Sunday, April 01, 2007

October 2006 CRS Report on US-Taiwan Relations

Last October the Congressional Research Service, whose job is to lay out policy options for Congress, described some of the issues in US-Taiwan relations. Some of it is quite good. The section that discusses "Credibility" gives an excellent overview of the falling out between the Bush Administration and Chen Shui-bian, and the Bush Administration's ongoing failure to understand the domestic political situation that drives Chen's open advocacy of independence. The report does give some views from the Taiwan side:

Some Taiwan government officials are more directly critical of the United States, describing U.S. officials as being unappreciative of the heavy domestic pressures on President Chen that help form his actions. They suggested U.S.officials are being too careless of Taiwan's democracyand either overly solicitous of the PRC or "afraid of Beijing." According to one Taiwan official, it is difficult to understand why Taiwan, as a democracy, does not seem to be a higher priority for the United States when democratization is a chief preoccupation of the George W. Bush Administration. According to another, people in Taiwan wonder why, when China pressures other countries to accept the "one China" principle, the United States does not criticize China for defining Taiwan as an inalienable part of Chinese territory. This theme of concern for U.S.-Taiwan communication has been frequently repeated in recent years in discussions with Taiwan officials.

US officials, by contrast, say that the US message to Taiwan is clear:

Moreover, say U.S. officials, U.S. messages to Taiwan officials are portrayed clearly as being from the “very highest level” of the U.S. government -- above the Cabinet Secretary level -- and are conveyed “unambiguously.” For instance, according to one U.S. official, “there is no possibility — none” that the Taiwan government missed the content or the level of the U.S. message of concern about President Chen’s National Unification Council decision. That message reportedly was conveyed clearly early in 2006 — not under the auspices of the U.S. AIT office, but bya delegation of U.S. government officials sent to Taiwan bythe White House. This delegation reportedly included Dennis Wilder (National Security Council), Clifford Hart (Department of State), and according to one account, two other senior U.S. officials from other U.S. government departments. The problem, according to some U.S. officials, is not that Taiwan officials are not hearing the U.S. message, it is that they do not like the message they are hearing. The problem is further compounded, some former U.S. officials say, by other American sources not part of the U.S. government who in meetings with Taiwan audiences are sometimes said to be discrediting the official U.S. message.

The report also covers the Arms Package, though it downplays the US role in causing the problem. The section on the anti-Chen demonstrations and the corruption regrettably leaves out vital facts, though it correctly identifies some of the concerns:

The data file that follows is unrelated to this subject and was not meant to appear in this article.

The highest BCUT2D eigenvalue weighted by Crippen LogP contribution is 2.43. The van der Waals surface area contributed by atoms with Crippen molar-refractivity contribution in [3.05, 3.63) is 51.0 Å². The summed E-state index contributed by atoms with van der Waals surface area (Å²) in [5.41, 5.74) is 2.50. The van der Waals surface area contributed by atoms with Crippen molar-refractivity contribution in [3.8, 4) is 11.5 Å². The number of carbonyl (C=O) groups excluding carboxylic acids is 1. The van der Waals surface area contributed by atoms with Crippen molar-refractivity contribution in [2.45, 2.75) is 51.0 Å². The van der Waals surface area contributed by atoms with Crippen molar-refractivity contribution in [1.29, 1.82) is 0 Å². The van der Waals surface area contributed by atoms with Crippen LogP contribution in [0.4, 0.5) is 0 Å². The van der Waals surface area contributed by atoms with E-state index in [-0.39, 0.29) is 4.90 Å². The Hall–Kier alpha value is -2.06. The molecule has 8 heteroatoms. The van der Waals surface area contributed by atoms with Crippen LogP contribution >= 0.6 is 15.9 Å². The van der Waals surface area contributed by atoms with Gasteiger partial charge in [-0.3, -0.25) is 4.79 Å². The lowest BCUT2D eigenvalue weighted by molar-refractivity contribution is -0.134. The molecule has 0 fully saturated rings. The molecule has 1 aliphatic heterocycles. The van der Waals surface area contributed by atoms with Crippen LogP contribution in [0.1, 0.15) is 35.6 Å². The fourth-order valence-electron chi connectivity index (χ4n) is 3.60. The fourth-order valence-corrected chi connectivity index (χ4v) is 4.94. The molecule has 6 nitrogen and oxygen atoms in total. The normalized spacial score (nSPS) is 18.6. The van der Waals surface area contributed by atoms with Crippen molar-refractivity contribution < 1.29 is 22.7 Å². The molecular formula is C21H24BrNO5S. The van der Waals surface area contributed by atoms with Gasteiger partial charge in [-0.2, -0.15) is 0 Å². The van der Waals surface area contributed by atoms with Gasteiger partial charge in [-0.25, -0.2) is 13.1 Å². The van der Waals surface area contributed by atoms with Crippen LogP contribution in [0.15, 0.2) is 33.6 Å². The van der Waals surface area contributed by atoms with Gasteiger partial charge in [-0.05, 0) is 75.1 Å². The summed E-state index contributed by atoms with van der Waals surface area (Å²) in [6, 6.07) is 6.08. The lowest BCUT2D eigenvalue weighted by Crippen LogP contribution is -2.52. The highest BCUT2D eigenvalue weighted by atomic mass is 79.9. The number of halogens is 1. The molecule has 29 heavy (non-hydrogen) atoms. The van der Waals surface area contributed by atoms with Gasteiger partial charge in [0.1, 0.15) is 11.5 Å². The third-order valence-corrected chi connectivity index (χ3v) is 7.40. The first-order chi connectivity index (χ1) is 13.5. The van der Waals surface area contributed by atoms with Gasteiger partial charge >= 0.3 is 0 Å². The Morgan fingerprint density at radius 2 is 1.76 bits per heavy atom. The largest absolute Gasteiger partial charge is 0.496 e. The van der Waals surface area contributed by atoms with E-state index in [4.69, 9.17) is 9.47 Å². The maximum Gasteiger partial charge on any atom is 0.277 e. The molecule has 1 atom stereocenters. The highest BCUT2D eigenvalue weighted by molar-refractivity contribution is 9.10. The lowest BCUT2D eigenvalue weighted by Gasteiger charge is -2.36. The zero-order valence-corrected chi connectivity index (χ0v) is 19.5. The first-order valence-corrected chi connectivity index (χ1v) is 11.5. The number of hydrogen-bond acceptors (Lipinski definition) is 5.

.....The following day, the Vice Chairman of the National Science Council was taken into custody on suspicion of a profiteering scandal involving the award of a contract to reduce vibrations from a new high-speed railway line in Taiwan County. In addition, Chen’s wife, Wu Shu- chen, is suspected of accepting vouchers from a Taiwandepartment store in exchange for lobbying, and Chen reportedly has been accused of spending money inappropriately from secret government accounts and then falsifying receipts to justify the expenditures. The scandals have helped worsen Chen’s abysmally low approval rating, put at 16% in one survey on May19, 2006. In an effort to limit the damage, Chen on June 1, 2006, delegated authority for “day-to-day control” of the
government to Premier Su Tseng-chang and has accepted the resignations of a number of his key advisors. Taiwan’s opposition parties, however, are calling for Chen’s resignation, and on June 27, 2006, held a vote on a recall initiative in the legislature. While Chen survived that recall effort (it failed to get the 2/3 majority needed to pass), the legislature voted on September 29, 2006, to consider a second recall motion in October.

Some U.S. officials are concerned in particular about the large, organized public protests that are regularly occurring in Taiwan because of the corruption scandals. They worry that the level of anti-Chen sentiment being whipped up by some of President Chen’s opponents may lead to more violent protests or to extra-judicial measures for addressing the corruption allegations. They worry that judicial and democratic processes in Taiwan may not be allowed to function appropriately in this case of alleged official malfeasance. Such an outcome, they caution, could damage Taiwan democracy rather than strengthen it, and could be especially problematic for U.S. policy toward Taiwan.

Here the CRS report fails to mention that the arrest of the NSC Vice Chairman was an act of revenge led by the firms who had lost the bid in conjunction with a pro-Blue prosecutor's office, who called as "experts" in the case scientists working for the two companies who had lost the bids! It is also regrettable that it fails to note that the "large public protests" were a pan-Blue affair. Sad.

Whatever its flaws, it is an excellent resource for getting a look at the way experts in the US understand Taiwan.

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